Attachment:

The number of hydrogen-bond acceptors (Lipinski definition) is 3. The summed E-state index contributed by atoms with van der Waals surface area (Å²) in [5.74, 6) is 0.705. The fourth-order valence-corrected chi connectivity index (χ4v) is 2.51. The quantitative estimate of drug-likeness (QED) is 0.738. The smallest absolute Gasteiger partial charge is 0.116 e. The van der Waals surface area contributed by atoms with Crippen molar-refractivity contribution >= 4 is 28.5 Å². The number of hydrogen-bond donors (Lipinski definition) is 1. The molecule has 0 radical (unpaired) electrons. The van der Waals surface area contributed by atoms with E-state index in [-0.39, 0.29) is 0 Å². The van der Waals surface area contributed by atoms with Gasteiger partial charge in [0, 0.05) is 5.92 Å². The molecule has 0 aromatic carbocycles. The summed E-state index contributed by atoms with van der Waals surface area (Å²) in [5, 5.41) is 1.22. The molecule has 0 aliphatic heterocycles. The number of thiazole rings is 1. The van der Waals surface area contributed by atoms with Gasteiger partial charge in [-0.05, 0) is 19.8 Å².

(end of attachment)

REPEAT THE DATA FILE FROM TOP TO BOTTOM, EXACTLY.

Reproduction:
The number of hydrogen-bond acceptors (Lipinski definition) is 3. The summed E-state index contributed by atoms with van der Waals surface area (Å²) in [5.74, 6) is 0.705. The fourth-order valence-corrected chi connectivity index (χ4v) is 2.51. The quantitative estimate of drug-likeness (QED) is 0.738. The smallest absolute Gasteiger partial charge is 0.116 e. The van der Waals surface area contributed by atoms with Crippen molar-refractivity contribution >= 4 is 28.5 Å². The number of hydrogen-bond donors (Lipinski definition) is 1. The molecule has 0 radical (unpaired) electrons. The van der Waals surface area contributed by atoms with E-state index in [-0.39, 0.29) is 0 Å². The van der Waals surface area contributed by atoms with Gasteiger partial charge in [0, 0.05) is 5.92 Å². The molecule has 0 aromatic carbocycles. The summed E-state index contributed by atoms with van der Waals surface area (Å²) in [5, 5.41) is 1.22. The molecule has 0 aliphatic heterocycles. The number of thiazole rings is 1. The van der Waals surface area contributed by atoms with Gasteiger partial charge in [-0.05, 0) is 19.8 Å².